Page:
Cross-stitch: My Feminism will be Intersectional…

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…or it will be Bullshit!

With all the credit in the world for coining such a brilliant phrase, and also for improving the intersectionality of my own feminism, to Flavia Dzodan, who I dearly hope is recovering. I finished this cross stitch in the spring, but don’t have a pressed, finished version to show, because it is sitting crumpled in a bag. Though I love the phrase and enjoyed making it (apart from the block grey – note to self: don’t cross stitch block colours!), I seem to keep finding that when I finish making something, I lose the passion for it.

Perhaps this is a sign that I should start making things to sell.

Cross stitch with the phrase "My feminism will be intersectional or it will be bullshit". Most of the text overlays the intersection of a road, with the Bullshit separate below and surrounded by stars

Cross stitch with the phrase “My feminism will be intersectional or it will be bullshit”. Most of the text overlays the intersection of a road, with the “Bullshit” separate below and surrounded by stars

 

 

Olive’s Blanket

My first “real” crochet project (I made a hat and scarf before this but used horrible acrylic wool and will never wear them!).

Made using a series of granny squares and patterns for letters from this website, which sadly seems to have all its images taken down.

The granny squares are all simple double-crochet using patterns from Debbie Stoller’s book Stitch ‘n Bitch Crochet

If I was doing it again I think I’d make the squares one row larger, as sewing the whole thing together took FOREVER!

I didn’t measure the blanket before giving it away, but have a photo with my hand in to give an idea of scale.

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Dinosaur triangle bean bag

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Some time ago, I found a single duvet cover and pillow case set in a charity shop with DINOSAURS on it. Despite not owning (and having no intention of owning) a single duvet, I couldn’t resist this amazing fabric. Since then I’ve been using the pillow cases, and vaguely intending to make a bean bag-type thing (but probably with foam as less noisy and more comfy than beans/pellets). Then yesterday I had the GENIUS idea of combining a need to store our spare duvets with my plans for dinosaur-related comfy seating.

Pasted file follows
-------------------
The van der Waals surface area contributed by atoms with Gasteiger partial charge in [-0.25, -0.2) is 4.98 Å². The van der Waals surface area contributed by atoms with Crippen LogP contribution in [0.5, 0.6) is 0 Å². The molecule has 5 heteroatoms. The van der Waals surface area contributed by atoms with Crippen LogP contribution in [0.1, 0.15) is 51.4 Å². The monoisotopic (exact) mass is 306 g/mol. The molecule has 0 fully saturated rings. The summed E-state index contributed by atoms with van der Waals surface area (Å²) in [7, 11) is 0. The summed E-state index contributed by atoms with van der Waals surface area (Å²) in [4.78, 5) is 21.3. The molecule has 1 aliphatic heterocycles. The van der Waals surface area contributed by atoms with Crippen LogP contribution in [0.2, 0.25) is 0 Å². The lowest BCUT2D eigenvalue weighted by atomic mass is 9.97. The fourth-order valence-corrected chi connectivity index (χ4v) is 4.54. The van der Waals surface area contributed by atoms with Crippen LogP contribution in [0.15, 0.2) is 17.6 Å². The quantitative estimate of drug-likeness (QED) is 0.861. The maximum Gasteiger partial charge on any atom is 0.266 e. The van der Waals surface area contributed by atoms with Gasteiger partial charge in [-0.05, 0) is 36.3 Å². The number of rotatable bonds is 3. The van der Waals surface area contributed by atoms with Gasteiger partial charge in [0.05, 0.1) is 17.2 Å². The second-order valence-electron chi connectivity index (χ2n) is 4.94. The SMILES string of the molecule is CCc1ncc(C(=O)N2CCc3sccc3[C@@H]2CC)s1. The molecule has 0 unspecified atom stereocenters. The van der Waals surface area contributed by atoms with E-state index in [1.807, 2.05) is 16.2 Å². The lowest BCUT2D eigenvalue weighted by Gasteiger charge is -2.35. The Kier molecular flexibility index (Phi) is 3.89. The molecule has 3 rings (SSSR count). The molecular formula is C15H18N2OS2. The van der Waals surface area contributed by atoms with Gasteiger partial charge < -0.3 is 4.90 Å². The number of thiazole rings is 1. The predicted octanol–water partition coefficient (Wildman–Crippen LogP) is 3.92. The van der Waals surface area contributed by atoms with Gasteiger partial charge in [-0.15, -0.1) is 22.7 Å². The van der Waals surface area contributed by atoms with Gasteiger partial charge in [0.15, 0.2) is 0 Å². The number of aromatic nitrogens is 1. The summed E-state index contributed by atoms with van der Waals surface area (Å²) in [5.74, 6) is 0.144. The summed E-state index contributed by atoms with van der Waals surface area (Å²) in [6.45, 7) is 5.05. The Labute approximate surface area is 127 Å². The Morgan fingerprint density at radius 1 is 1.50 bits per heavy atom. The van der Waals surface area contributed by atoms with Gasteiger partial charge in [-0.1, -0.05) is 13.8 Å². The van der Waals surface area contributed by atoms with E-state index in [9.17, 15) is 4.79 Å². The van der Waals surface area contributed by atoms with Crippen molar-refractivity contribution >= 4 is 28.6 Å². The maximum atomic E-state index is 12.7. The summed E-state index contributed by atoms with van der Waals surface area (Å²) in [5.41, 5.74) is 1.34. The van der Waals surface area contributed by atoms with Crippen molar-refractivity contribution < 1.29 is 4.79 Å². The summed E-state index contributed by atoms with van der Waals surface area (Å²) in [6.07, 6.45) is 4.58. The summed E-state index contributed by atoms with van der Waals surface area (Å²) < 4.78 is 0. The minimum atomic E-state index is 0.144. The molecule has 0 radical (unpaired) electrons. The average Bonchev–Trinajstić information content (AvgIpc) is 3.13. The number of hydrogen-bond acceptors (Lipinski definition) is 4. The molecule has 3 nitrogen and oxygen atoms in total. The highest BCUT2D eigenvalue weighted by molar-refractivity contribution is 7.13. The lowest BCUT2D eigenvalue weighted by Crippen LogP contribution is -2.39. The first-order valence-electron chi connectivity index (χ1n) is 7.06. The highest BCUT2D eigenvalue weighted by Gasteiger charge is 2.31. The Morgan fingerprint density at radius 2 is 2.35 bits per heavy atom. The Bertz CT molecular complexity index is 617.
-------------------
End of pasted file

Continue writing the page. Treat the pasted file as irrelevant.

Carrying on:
As ever, it turns out I was not the first person to have this idea. Kains on the Creek describes how to make a small one to store a child’s duvet, with fab photos. The problem with this (and all the other posts I found), is they draw on instructions from a now-defunct post. So I’m re-posting here in full so anyone else can have a go too. The most helpful description I found was for these mini pillows, but I got completely stuck staring at picture 3 and trying to reconcile it with what was in front of me.

So here’s my version, for a pretty huge adult “bean bag” that doubles as spare bedding storage:

Start with a single duvet cover, preferably in awesome dinosaur form (bonus points for contrasting front and back patterns):

"Front" side of dino duvet cover with pale green background and landscape of dinosaurs on ground and in the sky

“Front” side of dino duvet cover with pale green background and landscape of dinosaurs on ground and in the sky

Contrasting side of duvet cover with brown background and repeating dino pattern

Contrasting side of duvet cover with brown background and repeating dino pattern

Cut the “top” end (furthest from the opening) to make a square. I started with edges of 140cm but after some trial and error, reduced that to 115cm (plus extra for seams) based on the amount of bedding I had to stuff. My style of crafting is very much about trial and error!